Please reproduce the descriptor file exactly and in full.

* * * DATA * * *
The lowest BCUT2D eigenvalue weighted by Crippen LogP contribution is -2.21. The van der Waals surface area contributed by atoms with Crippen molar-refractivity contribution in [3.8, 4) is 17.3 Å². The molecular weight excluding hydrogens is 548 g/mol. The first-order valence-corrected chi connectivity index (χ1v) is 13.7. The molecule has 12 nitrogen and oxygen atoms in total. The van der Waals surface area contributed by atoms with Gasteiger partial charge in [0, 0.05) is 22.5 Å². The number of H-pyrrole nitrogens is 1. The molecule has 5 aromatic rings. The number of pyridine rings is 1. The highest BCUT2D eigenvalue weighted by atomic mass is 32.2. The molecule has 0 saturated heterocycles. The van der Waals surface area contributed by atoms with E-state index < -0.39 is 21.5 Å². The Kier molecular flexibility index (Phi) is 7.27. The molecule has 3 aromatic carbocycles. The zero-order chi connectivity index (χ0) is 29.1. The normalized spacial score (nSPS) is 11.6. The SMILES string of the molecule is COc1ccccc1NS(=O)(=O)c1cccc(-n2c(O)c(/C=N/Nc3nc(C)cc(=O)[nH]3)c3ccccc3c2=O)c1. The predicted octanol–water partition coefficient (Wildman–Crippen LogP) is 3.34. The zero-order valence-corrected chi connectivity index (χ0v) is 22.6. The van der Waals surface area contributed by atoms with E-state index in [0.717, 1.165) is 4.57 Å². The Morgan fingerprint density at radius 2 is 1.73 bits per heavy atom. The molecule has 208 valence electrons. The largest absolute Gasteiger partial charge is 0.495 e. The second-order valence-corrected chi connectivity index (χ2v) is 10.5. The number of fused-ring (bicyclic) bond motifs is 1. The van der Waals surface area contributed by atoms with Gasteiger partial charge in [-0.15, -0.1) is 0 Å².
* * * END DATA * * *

The lowest BCUT2D eigenvalue weighted by Crippen LogP contribution is -2.21. The van der Waals surface area contributed by atoms with Crippen molar-refractivity contribution in [3.8, 4) is 17.3 Å². The molecular weight excluding hydrogens is 548 g/mol. The first-order valence-corrected chi connectivity index (χ1v) is 13.7. The molecule has 12 nitrogen and oxygen atoms in total. The van der Waals surface area contributed by atoms with Gasteiger partial charge in [0, 0.05) is 22.5 Å². The number of H-pyrrole nitrogens is 1. The molecule has 5 aromatic rings. The number of pyridine rings is 1. The highest BCUT2D eigenvalue weighted by atomic mass is 32.2. The molecule has 0 saturated heterocycles. The van der Waals surface area contributed by atoms with E-state index < -0.39 is 21.5 Å². The Kier molecular flexibility index (Phi) is 7.27. The molecule has 3 aromatic carbocycles. The zero-order chi connectivity index (χ0) is 29.1. The normalized spacial score (nSPS) is 11.6. The SMILES string of the molecule is COc1ccccc1NS(=O)(=O)c1cccc(-n2c(O)c(/C=N/Nc3nc(C)cc(=O)[nH]3)c3ccccc3c2=O)c1. The predicted octanol–water partition coefficient (Wildman–Crippen LogP) is 3.34. The zero-order valence-corrected chi connectivity index (χ0v) is 22.6. The van der Waals surface area contributed by atoms with E-state index in [0.717, 1.165) is 4.57 Å². The Morgan fingerprint density at radius 2 is 1.73 bits per heavy atom. The molecule has 208 valence electrons. The largest absolute Gasteiger partial charge is 0.495 e. The second-order valence-corrected chi connectivity index (χ2v) is 10.5. The number of fused-ring (bicyclic) bond motifs is 1. The van der Waals surface area contributed by atoms with Gasteiger partial charge in [-0.15, -0.1) is 0 Å².